Each episode of Looking has made me think of the Pagan community. We complain about not seeing more accurate representations of pagans and witches in the media, but a show like Looking depicts what might be if we had our way. We'd watch on the edge of our seats as Sophia, a witch and tarot reader, buys her groceries. Evan, a powerful intuitive, would pay his bills and browse Amazon for hours, occasionally watching cat videos his friends email him from YouTube. Dara and Jennifer would spend an afternoon at the movies before going home, lighting a candle, and renewing their spell of financial prosperity, followed by a good night's sleep.

Reality is boring. We don't honestly, want to see reality on TV. We complain. We complain that it's not exciting enough. Not sexy enough. It's too slow, too hairy, too overweight. Why doesn't it go to the gym and get a tan? Why doesn't it just do some poppers and have a threesome with the two guys in the steam room?

Because you would get arrested for public exposure. That's why.

What do you think? Are "just like reality" shows too boring? Would you like to see more?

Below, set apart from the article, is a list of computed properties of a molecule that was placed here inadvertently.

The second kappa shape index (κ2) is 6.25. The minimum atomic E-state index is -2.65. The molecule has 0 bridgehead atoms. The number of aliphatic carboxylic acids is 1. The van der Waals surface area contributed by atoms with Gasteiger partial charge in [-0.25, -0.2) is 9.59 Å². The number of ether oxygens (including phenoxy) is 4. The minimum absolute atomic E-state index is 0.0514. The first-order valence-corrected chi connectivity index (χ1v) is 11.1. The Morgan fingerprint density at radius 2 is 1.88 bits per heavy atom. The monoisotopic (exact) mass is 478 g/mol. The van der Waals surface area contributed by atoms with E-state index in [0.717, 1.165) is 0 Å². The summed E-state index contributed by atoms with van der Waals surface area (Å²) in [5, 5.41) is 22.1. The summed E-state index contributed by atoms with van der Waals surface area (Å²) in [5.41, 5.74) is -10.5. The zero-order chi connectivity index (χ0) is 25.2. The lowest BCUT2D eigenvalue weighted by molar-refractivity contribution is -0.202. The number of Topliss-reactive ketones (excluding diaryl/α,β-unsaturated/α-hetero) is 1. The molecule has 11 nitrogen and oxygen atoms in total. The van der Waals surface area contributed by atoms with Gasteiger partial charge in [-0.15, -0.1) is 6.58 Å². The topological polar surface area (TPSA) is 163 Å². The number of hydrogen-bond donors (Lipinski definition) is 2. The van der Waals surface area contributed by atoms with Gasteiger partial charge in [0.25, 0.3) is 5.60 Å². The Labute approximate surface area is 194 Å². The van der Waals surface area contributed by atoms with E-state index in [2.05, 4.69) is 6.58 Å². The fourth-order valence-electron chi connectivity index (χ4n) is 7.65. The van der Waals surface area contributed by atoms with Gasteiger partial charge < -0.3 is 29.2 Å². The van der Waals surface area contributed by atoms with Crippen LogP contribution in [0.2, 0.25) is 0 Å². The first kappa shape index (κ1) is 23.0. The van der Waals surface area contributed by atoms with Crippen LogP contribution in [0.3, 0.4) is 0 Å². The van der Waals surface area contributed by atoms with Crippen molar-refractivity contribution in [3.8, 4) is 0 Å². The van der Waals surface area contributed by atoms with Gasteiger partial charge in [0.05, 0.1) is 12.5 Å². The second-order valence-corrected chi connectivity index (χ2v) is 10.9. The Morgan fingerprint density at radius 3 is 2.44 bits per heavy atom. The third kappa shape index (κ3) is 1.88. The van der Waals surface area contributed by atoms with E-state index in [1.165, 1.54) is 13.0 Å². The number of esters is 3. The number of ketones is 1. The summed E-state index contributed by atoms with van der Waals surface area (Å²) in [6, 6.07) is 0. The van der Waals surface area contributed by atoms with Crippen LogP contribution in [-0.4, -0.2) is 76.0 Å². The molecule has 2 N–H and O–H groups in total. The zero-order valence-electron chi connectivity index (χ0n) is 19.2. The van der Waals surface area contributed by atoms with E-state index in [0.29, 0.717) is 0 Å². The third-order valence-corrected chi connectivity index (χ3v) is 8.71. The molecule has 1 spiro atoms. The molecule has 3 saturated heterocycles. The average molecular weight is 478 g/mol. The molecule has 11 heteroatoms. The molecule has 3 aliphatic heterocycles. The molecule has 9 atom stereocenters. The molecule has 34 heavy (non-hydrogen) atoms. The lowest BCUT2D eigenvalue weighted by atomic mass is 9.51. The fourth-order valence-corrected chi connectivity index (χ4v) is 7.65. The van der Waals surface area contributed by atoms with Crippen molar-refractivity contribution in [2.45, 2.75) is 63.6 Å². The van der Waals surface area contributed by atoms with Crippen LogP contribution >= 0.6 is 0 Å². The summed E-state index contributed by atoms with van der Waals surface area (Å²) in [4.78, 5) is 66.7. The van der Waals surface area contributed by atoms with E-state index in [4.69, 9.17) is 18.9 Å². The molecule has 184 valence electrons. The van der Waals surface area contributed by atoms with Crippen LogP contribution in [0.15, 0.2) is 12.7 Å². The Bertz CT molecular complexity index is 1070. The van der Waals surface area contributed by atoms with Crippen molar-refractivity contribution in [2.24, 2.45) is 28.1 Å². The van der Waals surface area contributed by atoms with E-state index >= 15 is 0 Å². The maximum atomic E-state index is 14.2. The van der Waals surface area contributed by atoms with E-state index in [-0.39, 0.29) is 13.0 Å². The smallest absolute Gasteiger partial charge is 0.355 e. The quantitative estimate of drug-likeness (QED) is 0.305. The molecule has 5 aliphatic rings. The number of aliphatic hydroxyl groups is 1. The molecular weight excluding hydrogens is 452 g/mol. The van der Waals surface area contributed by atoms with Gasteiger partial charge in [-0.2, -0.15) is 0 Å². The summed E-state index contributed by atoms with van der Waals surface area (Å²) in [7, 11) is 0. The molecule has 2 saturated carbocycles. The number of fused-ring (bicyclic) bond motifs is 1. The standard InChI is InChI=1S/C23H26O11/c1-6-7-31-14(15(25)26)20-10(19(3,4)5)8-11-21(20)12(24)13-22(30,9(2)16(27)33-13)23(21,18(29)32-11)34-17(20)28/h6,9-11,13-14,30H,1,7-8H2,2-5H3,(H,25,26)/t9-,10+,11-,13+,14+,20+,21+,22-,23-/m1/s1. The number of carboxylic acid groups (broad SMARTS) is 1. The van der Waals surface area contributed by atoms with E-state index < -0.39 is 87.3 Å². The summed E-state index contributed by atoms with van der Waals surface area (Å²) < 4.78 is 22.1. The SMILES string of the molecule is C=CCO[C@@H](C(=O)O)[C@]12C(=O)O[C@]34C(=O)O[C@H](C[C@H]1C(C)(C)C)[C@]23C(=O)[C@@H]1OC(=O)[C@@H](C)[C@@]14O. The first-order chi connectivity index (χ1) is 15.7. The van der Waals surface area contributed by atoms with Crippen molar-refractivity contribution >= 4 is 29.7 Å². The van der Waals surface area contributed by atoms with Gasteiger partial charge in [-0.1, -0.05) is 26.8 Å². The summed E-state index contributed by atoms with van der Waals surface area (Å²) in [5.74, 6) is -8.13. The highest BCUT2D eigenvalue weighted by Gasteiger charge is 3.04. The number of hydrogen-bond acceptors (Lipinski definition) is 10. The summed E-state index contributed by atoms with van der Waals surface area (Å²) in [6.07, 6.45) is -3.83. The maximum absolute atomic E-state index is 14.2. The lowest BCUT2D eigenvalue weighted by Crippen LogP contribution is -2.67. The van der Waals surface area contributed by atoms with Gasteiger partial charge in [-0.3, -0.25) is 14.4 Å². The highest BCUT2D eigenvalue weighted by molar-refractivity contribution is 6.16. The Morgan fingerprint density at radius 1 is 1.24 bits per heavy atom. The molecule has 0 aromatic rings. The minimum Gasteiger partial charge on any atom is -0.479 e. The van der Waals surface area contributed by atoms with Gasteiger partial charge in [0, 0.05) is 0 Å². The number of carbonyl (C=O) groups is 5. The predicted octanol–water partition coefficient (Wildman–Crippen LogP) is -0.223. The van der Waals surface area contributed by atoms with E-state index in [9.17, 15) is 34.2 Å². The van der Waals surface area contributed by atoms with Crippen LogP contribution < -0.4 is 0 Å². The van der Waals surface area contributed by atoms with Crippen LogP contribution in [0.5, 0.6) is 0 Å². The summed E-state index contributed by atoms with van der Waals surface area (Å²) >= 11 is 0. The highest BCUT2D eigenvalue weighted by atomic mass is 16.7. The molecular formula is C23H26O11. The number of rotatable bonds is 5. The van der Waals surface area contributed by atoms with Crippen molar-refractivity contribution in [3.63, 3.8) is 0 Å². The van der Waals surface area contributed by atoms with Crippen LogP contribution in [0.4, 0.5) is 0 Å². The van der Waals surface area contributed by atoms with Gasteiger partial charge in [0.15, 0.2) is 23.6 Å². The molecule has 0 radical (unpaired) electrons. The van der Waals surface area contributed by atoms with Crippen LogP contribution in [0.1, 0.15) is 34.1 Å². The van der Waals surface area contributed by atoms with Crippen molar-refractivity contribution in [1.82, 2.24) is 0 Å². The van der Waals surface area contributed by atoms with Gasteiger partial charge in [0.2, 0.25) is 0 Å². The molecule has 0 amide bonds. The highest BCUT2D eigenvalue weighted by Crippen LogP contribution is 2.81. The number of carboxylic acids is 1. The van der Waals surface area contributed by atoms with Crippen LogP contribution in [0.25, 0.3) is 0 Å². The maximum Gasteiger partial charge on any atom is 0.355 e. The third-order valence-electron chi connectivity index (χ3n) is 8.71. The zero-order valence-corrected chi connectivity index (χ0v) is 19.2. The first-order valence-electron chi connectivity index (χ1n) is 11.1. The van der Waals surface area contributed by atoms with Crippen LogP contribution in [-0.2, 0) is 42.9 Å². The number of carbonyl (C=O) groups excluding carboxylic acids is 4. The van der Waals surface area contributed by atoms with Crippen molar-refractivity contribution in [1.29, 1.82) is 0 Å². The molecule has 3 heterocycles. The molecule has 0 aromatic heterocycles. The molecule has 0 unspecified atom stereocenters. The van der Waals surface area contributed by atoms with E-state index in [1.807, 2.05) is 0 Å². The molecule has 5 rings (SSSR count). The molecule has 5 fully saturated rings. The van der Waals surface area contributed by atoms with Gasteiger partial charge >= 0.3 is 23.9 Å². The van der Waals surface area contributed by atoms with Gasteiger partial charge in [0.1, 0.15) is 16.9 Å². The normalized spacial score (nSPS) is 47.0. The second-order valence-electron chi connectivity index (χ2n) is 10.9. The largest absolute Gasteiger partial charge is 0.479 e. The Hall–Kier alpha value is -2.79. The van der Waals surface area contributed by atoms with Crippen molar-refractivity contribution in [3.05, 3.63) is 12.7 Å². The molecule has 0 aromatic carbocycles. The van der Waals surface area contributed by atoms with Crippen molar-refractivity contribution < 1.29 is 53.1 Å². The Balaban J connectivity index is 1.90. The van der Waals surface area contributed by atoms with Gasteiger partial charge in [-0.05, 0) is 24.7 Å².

Love and Lyte,

Fire Lyte


  1. The whole point of watching TV is to get lost in a life that is not your own. Well, that's my opinion anyway. I don't really want to watch a TV show about a Pagan mom, married to a Christian man, attempting to raise a young daughter in the Bible-belt, all while keeping house, working full time and enjoying each other. That's my life. It isn't interesting. Sure, the neighbors sometimes look into my backyard with funny looks on their faces when my daughter and I are back there, playing with candles and dancing in the moonlight. But that doesn't make it interesting.
    It would be nice to know that Pagans are being accurately represented just so that people don't automatically think we're evil, but if we're being honest, it would be so boring that no one would watch it. Also, since we're being honest, no one would believe it was an actual representation anyway. It's a lose-lose situation for us as a community either way.

  2. See, I have to disagree; everyone's life is interesting to someone else if you find the right angle. Look at shows like Modern Family, or online shows like The Outs. The trick is to find that angle and to balance escapism with relatability. 'Evan the powerful intuitive' is dull. 'Evan, who finds it hard to cope with being a powerful intuitive' has loads of potential because it's a cool way to talk about how hard it can be to deal with other people sometimes. It can be funny, or sad, or ridiculous without having tons of LSD/public restroom sex.

    That said, back at university I did have a weekend once that involved group sex, flying ointment and waking up underneath Doreen Valiente's old flat. Guess it depends who's 'real life' you want to follow

  3. "(Did you know that gay people could have sex?)"

    I've heard that, and sometimes the Internet likes to display it as well.